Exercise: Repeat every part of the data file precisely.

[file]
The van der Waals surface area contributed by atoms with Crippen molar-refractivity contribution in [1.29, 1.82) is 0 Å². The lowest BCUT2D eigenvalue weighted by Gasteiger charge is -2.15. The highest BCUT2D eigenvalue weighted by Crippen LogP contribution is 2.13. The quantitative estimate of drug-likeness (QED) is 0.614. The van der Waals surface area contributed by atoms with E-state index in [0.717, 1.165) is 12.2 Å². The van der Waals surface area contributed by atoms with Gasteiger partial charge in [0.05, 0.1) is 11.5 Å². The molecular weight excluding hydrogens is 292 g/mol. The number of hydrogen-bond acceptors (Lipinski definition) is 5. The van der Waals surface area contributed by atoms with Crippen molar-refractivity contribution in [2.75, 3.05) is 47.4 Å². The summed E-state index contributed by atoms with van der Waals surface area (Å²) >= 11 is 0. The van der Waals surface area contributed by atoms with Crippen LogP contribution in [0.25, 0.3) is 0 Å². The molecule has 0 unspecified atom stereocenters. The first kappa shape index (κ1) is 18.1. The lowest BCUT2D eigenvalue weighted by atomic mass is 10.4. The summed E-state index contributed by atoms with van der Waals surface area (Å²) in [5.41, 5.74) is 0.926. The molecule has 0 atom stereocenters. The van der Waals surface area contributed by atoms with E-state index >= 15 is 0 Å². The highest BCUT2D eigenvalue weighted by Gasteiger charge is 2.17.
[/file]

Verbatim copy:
The van der Waals surface area contributed by atoms with Crippen molar-refractivity contribution in [1.29, 1.82) is 0 Å². The lowest BCUT2D eigenvalue weighted by Gasteiger charge is -2.15. The highest BCUT2D eigenvalue weighted by Crippen LogP contribution is 2.13. The quantitative estimate of drug-likeness (QED) is 0.614. The van der Waals surface area contributed by atoms with E-state index in [0.717, 1.165) is 12.2 Å². The van der Waals surface area contributed by atoms with Gasteiger partial charge in [0.05, 0.1) is 11.5 Å². The molecular weight excluding hydrogens is 292 g/mol. The number of hydrogen-bond acceptors (Lipinski definition) is 5. The van der Waals surface area contributed by atoms with Crippen molar-refractivity contribution in [2.75, 3.05) is 47.4 Å². The summed E-state index contributed by atoms with van der Waals surface area (Å²) >= 11 is 0. The van der Waals surface area contributed by atoms with Crippen LogP contribution in [0.25, 0.3) is 0 Å². The molecule has 0 unspecified atom stereocenters. The first kappa shape index (κ1) is 18.1. The lowest BCUT2D eigenvalue weighted by atomic mass is 10.4. The summed E-state index contributed by atoms with van der Waals surface area (Å²) in [5.41, 5.74) is 0.926. The molecule has 0 atom stereocenters. The van der Waals surface area contributed by atoms with E-state index >= 15 is 0 Å². The highest BCUT2D eigenvalue weighted by Gasteiger charge is 2.17.